City of Warsaw to adjust decision-making process after being accused of violating Open Door Law

Mayor Joe Thallemer says the city will adjust the way it handles the need for timely decisions after a complaint that city officials were making decisions through emails.
The result, Thallemer said, will probably mean the city will be conducting more special meetings when faced with pressing deadlines to conduct business.
Two members of the public complained and took their concerns to the Indiana Public Access Counselor alleging a violation of the Indiana Open Door Law after learning members of the city Board of Works on two occasions were voting on issues through email conversations.
The complaints came after Chad Zartman and Kyle Babcock received city documents after they filed a Freedom of Information Act request with the city.
They were seeking documents involving the “alley activation” project in downtown Warsaw. Zartman, on Monday, accused the city of conducting business via email prior to board of works meetings and contended it was a violation of the Indiana Open Door Law.
In one case, the Board of Works members indicated support for a grant application for the alley project via email. In another, they agreed with the cost of part of the project through a series of emails. In both cases, they voiced support that was later conveyed in board meetings conducted later.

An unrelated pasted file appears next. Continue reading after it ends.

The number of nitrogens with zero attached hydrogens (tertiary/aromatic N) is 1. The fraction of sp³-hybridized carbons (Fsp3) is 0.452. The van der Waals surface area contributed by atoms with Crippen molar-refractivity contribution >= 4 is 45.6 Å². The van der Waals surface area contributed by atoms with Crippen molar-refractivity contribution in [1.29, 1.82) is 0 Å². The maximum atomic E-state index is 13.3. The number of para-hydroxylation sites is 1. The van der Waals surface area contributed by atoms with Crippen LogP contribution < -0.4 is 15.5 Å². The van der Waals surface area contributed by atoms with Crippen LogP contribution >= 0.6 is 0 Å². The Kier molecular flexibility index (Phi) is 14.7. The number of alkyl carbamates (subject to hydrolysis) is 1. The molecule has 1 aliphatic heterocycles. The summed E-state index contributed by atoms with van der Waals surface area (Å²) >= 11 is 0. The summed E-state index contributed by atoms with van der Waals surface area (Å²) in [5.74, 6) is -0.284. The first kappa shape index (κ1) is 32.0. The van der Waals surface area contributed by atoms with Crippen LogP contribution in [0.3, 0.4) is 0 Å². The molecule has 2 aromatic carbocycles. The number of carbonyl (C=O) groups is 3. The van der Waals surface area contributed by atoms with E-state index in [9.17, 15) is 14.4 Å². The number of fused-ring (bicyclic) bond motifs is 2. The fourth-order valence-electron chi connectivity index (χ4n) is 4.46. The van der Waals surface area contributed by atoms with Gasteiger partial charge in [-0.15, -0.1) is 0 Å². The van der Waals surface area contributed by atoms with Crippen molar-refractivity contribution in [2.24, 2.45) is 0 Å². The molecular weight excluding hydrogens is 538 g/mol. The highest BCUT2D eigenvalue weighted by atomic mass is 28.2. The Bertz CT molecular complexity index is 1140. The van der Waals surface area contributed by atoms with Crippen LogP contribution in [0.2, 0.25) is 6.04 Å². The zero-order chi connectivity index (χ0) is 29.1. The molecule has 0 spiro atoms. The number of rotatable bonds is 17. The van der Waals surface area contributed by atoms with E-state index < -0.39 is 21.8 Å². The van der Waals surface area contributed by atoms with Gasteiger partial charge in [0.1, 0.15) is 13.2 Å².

Since decisions had already been made, Zartman calls the follow up discussions during public meetings a “charade”.
Thallemer said in both cases, the city was facing time constraints and that the city was eager to get the alley project completed so that it could be used this summer.
On  Tuesday morning, Thallemer said he did not believe the city did anything wrong, but would seek to clarify the Open Door Law with the public access counselor.
On Wednesday, Thallemer referenced the broadening of the state law that has to reflect the growing use of email in government communications.
“The broadening of the definition of public meeting to include email votes in the past several years leaves us no choice but to utilize advertised extra meetings,” Thallemer said in a statement to the Times-Union. “We respect the ruling and will comply.”
Thallemer also noted conversing through email instead of calling special meetings had saved the city money.
“The taxpayers of Warsaw have realized significant savings utilizing the verbal approval process over the past 15 years. The timely approval of grant requests and fiscal savings realized by meeting deadlines are two examples of this.”
Attempts to contact the public access counselor or Zartman were unsuccessful early Wednesday.